Wednesday, September 14, 2011

First impressions of CoffeeScript

I first heard the word CoffeeScript banded about by a few people in the agile circles I run in a while ago. I heard that it was a language that compiled down to JavaScript but was more succinct and had better syntax. This instantly peeked my interest.

I've been coding Javascript for about 14 years and frankly I've always hated it. The advent of JQuery has made it more bearable, but it hasn't changed my feelings about JavaScript and don't get me started on JavaScript inheritance :)

I figured that anything that could improve on the syntax would be a good thing, so I decided to give it a shot.

Scott Hanselman recently posted about a plugin for VS.NET, called Mindscape Web Workbench, which allows realtime compilation of CoffeeScript to Javascript so I installed it and was off to the races.

Whenever I learn a new language I like to reimplement code I have written previous. This allows me to get the syntax down without worrying about logic. In this case I decided to rewrite a JQuery plugin, in our product at work, that I had worked on in the past.

I have to say that after some initial high hopes and early wins I'm rather disappointed.

I'm disappointed because the CoffeeScript syntax isn't too far removed from the way our Javascript is structured already and only slightly more succinct. We make heavy use of Knockout which is an MVVM framework. I'm not going to go into depth about Knockout, but if you want more information you can visit the Knockout website.

Here's an example of how our Javascript models are structured:

var exampleModel = {
    selection: ko.observable(""),
    text: ko.observable(""),
    isEverythingEntered : function () {
        return this.text().length > 0 && this.selection() > 0;

Now here is that same code in CoffeeScript:

    selection: ko.observable("")
    text: ko.observable("")
    isEverythingEntered ->
        this.text().length > 0 and this.selection() > 0

As you can see, they are very similar. This is a contrived example, but the more complex ones aren't any different.

The pros as I see them so far are as follows:
  • No more missing semicolons at the end of a line. Though Firefox and Chrome are robust when it comes to malformed JavaScript, IE isn't and will throw script errors if there's a missing semicolon's. Same goes for additional commas at the end of a block.
  • -> looks far nicer than having to write function() { }
The cons are as follows:
  • It relies on tabbed indenting. The rest of our codebase is space indented. At this time I'm not sure if this is a problem with CoffeeScript or with Mindscape Web Workbench.
  • I'm not a fan of the if then else syntax instead of a ternary operator.
  • Large Javascript files cause VS.NET to lag a bit. This isn't to do with CoffeeScript, but to do with the plugin.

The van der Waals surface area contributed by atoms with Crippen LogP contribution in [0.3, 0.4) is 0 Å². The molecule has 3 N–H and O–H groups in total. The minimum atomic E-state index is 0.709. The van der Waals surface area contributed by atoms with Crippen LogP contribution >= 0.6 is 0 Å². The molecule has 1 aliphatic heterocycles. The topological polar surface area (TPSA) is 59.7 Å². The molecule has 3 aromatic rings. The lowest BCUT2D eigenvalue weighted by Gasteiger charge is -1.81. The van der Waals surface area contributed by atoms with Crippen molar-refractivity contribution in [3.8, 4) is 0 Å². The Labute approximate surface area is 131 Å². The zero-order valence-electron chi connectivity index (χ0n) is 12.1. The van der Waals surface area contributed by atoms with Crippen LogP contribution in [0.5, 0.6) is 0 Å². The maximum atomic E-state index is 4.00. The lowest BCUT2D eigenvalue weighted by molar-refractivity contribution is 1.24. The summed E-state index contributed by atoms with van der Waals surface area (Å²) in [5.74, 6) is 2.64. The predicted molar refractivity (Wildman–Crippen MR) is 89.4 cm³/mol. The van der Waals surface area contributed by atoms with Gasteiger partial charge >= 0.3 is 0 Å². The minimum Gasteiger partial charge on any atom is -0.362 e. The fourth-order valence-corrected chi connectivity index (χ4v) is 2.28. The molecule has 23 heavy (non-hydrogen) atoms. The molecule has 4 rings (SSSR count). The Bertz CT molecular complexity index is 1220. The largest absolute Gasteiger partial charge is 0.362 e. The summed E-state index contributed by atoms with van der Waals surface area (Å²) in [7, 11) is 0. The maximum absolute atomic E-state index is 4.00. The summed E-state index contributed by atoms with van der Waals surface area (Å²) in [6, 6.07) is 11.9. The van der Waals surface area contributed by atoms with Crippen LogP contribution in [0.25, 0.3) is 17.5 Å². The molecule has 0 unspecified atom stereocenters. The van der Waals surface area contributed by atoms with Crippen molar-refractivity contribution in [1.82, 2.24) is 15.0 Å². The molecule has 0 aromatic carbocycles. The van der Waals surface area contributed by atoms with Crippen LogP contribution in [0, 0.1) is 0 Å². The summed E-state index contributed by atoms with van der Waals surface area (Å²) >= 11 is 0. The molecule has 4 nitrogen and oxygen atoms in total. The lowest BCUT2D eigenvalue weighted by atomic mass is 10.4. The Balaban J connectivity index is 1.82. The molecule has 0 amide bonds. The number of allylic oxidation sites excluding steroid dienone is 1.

Right now I'm not sure the pros are enough to adopt CoffeeScript.

I'm curious what your experiences are. Am I missing something?

Tuesday, September 6, 2011

Is it easier or harder these days for kids to get into software development?

I'm going to show my age for a second and post my first crotchety old man post. I first started learning how to program almost 30 years ago when I was six years old. I don't claim to have written anything interesting at that age, but it started me on a life long journey. Fortunately I had access to something that kids don't easily have access to these days, a built-in programming language for their computer.

When I was six my parents bought my brother and I a BBC B Microcomputer with a separate tape drive and a couple of games. I instantly fell in love with it and would play games for hours. This isn't to dissimilar to kids now but there was one thing that changed everything for me and that's boredom.

Even though I loved playing the games I had I got bored with loading them from tape. This was a long and error prone task, I'd often have to rewind and press play again and again to get a particular game to work. After a while I decided to see what else the machine could do, but the only thing I had was the built-in basic interpreter available on the command line. So I experimented and failed, but learnt a lot by trial and error.

These days most kids have the ease of loading games on demand and there's no lack of games available. You don't even need a computer anymore. Does this lead to a lack of inquisitiveness of what the underlying platform can do?

Yes there are plenty of kids who want to write computer games, but how many have the resources to do so? If you're coding on a Windows platform until a couple of years ago you'd have to fork out for a full version of Visual Studio. Fortunately there are free express editions of Visual Studio available and have been since 2005. How many kids know about this though? Should Microsoft bundle it with all version of their operating system?

There are other alternatives, free downloadable compilers or interpreters for various programming languages. Another option is to install Linux and use something like gcc or g++, but these options require fore-knowledge.

Anyway these are just some random observations I've made over the years and may not be valid anymore.

What do you think? Am I wrong?